One of the biggest parties of the centuries, that nobody who saw this was apart of.
A twenty something man (Demetri Martin) finds his life forever changed in the summer of 1969 when he offers up his parents’ motel in the Catskills as a home base for Woodstock organizers and helps the show go on by donating an all-important music festival permit.
Based on the Elliot Tiber novel, the films aims to tell what happened behind the scenes. Many viewers though looking for spectacular concert footage, will find themselves leaving and wanting a lot more than they got, such as I did myself.
Now, for people that wanted to see all the love and music that was put into Woodstock, go check out the documentary Woodstock. This one doesn’t feature any of the performances, which kind of made me a little ticked off knowing that I wanted to see Woodstock itself, and not necessarily this dysfunctional family that had to deal with it.
The film also has those bunch of crazy cliches that surround the 60s. You got the pot smokers, LSD doers, transvestites, naked hippies, and of course the ones always rolling in the mud. I was expecting a different more fresh look at the crowd rather than just seeing everything that I already know I’m going to see, from a film about the 60s.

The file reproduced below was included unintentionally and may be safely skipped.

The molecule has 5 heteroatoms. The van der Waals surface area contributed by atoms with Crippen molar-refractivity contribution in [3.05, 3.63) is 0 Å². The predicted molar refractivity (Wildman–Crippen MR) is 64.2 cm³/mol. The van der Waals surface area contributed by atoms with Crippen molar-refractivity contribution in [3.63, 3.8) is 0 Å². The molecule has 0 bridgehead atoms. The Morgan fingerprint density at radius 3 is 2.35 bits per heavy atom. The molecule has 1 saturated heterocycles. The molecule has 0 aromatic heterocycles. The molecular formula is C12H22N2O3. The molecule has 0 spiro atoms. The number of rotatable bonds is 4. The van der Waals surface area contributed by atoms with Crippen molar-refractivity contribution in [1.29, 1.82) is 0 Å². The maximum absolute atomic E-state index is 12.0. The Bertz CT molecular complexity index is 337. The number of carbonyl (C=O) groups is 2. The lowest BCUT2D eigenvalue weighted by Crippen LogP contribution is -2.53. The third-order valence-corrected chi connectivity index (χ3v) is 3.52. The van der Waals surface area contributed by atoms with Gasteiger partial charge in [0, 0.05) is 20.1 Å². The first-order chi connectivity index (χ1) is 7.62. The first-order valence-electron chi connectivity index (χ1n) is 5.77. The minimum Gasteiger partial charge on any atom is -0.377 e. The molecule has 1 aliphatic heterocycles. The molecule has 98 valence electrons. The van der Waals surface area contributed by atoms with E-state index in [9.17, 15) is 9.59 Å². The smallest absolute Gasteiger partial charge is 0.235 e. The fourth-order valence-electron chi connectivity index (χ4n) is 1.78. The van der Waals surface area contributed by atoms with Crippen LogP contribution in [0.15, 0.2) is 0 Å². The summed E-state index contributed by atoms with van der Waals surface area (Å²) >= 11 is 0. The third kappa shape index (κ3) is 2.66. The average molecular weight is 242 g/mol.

Now all that said, the film looks exactly like it was in the 60s during Woodstock. I really did feel like I was apart of this, and this is what made the film a lot more entertaining for me. Director Ang Lee, does a great job at re-imagining these beautiful and cultural images from Woodstock that we all know.
The film isn’t as funny as it just a little cute coming-of-age drama. I liked how the film explored all the ways this nerdy guy tries to become part of this hippie movement, but also has a lot of differences with all of them. Ang Lee also uses the split-screen documentary style to show everything that is going on and it really does work here, and captures the same exact essence the documentary did.
The performances weren’t that good, but they were OK. I wish Demetri Martin was more funny, and to be truly honest I think he was sort of miss cast. The colorful characters that surround him are made up of superstars like Paul Dano, Emile Hirsch, and the real saving grace of this film for me, Liev Schreiber. He is funny as this transvestite, and every time is on-screen brings out a whole bunch of laughs within me.
Consensus: Taking Woodstock has the usual 60s cliches that you would expect, not a lot of hilarious comedy, and an underwhelming atmosphere, but captures the look and feel of Woodstock, and has some nice moments.